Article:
, Volume 49, Issue 9, pp 802–805 | Cite as

Non-viraemic transmission of tick-borne encephalitis virus: a mechanism for arbovirus survival in nature

  • M. Labuda
  • P. A. Nuttall
  • O. Kožuch
  • E. Elečková
  • T. Williams
  • E. Žuffová
  • A. Sabó
Research Articles


The vectors of arthropod-borne viruses (arboviruses) become infected by feeding on the viraemic blood of an infected animal. This theory is based on transmission studies involving artificial infection of vertebrate hosts by syringe inoculation. To reproduce natural conditions of virus transmission, infected and uninfected vectors (ticks) of tick-borne encephalitis virus, the most important arbovirus in Europe, were allowed to feed together on uninfected wild vertebrate hosts. The greatest numbers of infected ticks were obtained from susceptible host species that had undetectable or very low levels of viraemia. The results suggest that ‘nonviremic transmission’ is an important mechanism for the survival of certain arboviruses in nature.

Key words

Arbovirus transmission tick-borne encephalitis virus 


Unable to display preview. Download preview PDF.

Unable to display preview. Download preview PDF.


  1. 2.
    Karabatsos, N., in: International Catalogue of Arboviruses Including Certain Other Viruses of Vertebrates. Publication of the American Society of Tropical Medicine and Hygiene, San Antonio, Texas, 1985.Google Scholar
  2. 3.
    World Health Organization, Arthropod-borne and rodentborne viral diseases. WHO Technical Report, No. 719, 1985.Google Scholar
  3. 4.
    Jones, L. D., Davies, C. R., Steele, G. M., and Nuttall, P. A., Science237 (1987) 775.PubMedGoogle Scholar
  4. 5.
    Labuda, M., Jones, L. D., Williams, T., Danielova, V., and Nuttall, P. A., J. med. Ent.30 (1993) 295.Google Scholar
  5. 6.
    World Health Organization, Tick-borne encephalitis and haemorrhagic fever with renal syndrome in Europe WHO EURO Reports and Studies 104, 1986.Google Scholar
  6. 7.
    Cerny, V., Folia parasit.22 (1976) 271.Google Scholar
  7. 8.
    Radda, A., Hofmann, H., and Pretzmann, G., Acta virol. Prague13 (1969) 74.Google Scholar
  8. 9.
    Grešiková, M., and Calisher, C. H., in: The Arboviruses: Epidemiology and Ecology, vol IV, p. 177. Ed. T. P. Monath. CRC Press, Inc., Boca Raton, Florida 1988.Google Scholar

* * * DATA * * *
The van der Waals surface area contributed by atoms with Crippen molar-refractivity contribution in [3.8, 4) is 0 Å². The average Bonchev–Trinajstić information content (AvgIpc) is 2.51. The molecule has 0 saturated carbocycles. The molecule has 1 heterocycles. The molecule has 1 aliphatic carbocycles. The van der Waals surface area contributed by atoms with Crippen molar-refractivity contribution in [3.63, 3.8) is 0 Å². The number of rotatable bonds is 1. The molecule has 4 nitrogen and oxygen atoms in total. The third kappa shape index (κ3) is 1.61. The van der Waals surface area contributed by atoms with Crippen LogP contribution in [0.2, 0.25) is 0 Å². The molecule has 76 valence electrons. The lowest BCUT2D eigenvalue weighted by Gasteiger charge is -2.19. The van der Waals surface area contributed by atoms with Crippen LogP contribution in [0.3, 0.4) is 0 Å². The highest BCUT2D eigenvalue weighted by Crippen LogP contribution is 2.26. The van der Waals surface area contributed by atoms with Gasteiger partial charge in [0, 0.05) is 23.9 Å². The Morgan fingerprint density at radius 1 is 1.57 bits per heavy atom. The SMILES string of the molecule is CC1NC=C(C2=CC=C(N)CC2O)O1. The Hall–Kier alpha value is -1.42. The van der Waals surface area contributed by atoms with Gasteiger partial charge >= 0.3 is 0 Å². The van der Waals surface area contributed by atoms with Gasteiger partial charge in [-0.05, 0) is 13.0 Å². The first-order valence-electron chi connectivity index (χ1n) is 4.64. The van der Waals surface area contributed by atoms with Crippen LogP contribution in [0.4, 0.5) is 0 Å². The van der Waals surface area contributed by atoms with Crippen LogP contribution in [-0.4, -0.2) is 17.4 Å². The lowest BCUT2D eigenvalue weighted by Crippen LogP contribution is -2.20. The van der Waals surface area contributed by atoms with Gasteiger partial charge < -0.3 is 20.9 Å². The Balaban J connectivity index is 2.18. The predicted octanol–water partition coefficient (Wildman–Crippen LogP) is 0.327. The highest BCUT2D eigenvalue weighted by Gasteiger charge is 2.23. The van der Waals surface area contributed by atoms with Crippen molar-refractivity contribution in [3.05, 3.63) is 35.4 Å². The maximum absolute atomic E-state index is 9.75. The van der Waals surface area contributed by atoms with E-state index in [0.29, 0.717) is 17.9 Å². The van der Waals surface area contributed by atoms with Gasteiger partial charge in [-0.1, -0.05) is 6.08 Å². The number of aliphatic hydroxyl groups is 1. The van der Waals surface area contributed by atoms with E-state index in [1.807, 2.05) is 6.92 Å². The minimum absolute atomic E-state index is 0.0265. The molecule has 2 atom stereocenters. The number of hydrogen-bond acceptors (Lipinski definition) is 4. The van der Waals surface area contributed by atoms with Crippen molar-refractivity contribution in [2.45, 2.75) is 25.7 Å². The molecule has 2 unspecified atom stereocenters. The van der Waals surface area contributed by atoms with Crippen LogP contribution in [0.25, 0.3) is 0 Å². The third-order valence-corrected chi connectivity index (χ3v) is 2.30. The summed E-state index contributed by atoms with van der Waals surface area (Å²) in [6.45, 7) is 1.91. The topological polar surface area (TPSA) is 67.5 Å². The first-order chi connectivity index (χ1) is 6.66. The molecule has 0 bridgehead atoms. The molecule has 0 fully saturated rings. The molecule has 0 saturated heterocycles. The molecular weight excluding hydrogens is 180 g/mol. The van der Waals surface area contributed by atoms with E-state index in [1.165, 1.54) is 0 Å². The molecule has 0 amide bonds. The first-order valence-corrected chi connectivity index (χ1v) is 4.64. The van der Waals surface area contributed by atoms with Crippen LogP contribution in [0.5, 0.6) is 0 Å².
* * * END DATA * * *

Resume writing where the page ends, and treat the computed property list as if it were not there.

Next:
9. 10.
    Málková, D., Roz. Česk. Akad. Věd.79 (1969) 1.Google Scholar
  10. 11.
    Aitkin, M., Anderson, D., Francis, B., and Hinde, J., Statistical Modelling in GLIM. Oxford Scientific Publications. Oxford 1989.Google Scholar
  11. 12.
    Kaufman, W. R., Parasit. Today5 (1989) 47.CrossRefGoogle Scholar
  12. 13.
    Randolph, S. E., Parasitology79 (1979) 141, and S. E. Randolph, pers. com.PubMedGoogle Scholar
  13. 14.
    Titus, R. G., and Ribeiro, J. M. C., Science239 (1988) 1306.PubMedGoogle Scholar
  14. 15.
    Samuelson, J., Lerner, E., Tesh, R., and Titus, R., J. exp. Med.173 (1991) 49.CrossRefPubMedGoogle Scholar
  15. 16.
    Titus, R. G., and Ribeiro, J. M. C., Parasit. Today6 (1990) 157.CrossRefGoogle Scholar
  16. 17.
    Jones, L. D., Kaufman, W. R., and Nuttall, P. A., Experientia48 (1992) 779.PubMedGoogle Scholar
  17. 18.
    Labuda, M., Jones, L. D., Williams, T., and Nuttall, P. A., Med. vet. Ent.7 (1993) 193.Google Scholar
  18. 19.
    Nuttall, P. A., and Jones, L. D., in: Modern Acarology vol. 2, p. 3. Eds F. Dusbábek and V. Bukva. SPB Academic Publishing bv, The Hague 1991.Google Scholar
  19. 20.
    Jones, L. D., Hodgson, E., Williams, T., Higgs, S., and Nuttall, P. A., Med. vet. Ent.6 (1992) 261.Google Scholar

Copyright information

© Birkhäuser Verlag Basel 1993

Authors and Affiliations

  • M. Labuda
    • 1
  • P. A. Nuttall
    • 2
  • O. Kožuch
    • 1
  • E. Elečková
    • 1
  • T. Williams
    • 2
  • E. Žuffová
    • 1
  • A. Sabó
    • 1
  1. 1.Institute of VirologySlovak Academy of SciencesBratislavaSlovakia
  2. 2.NERC Institute of Virology and Environmental MicrobiologyOxfordUK

Personalised recommendations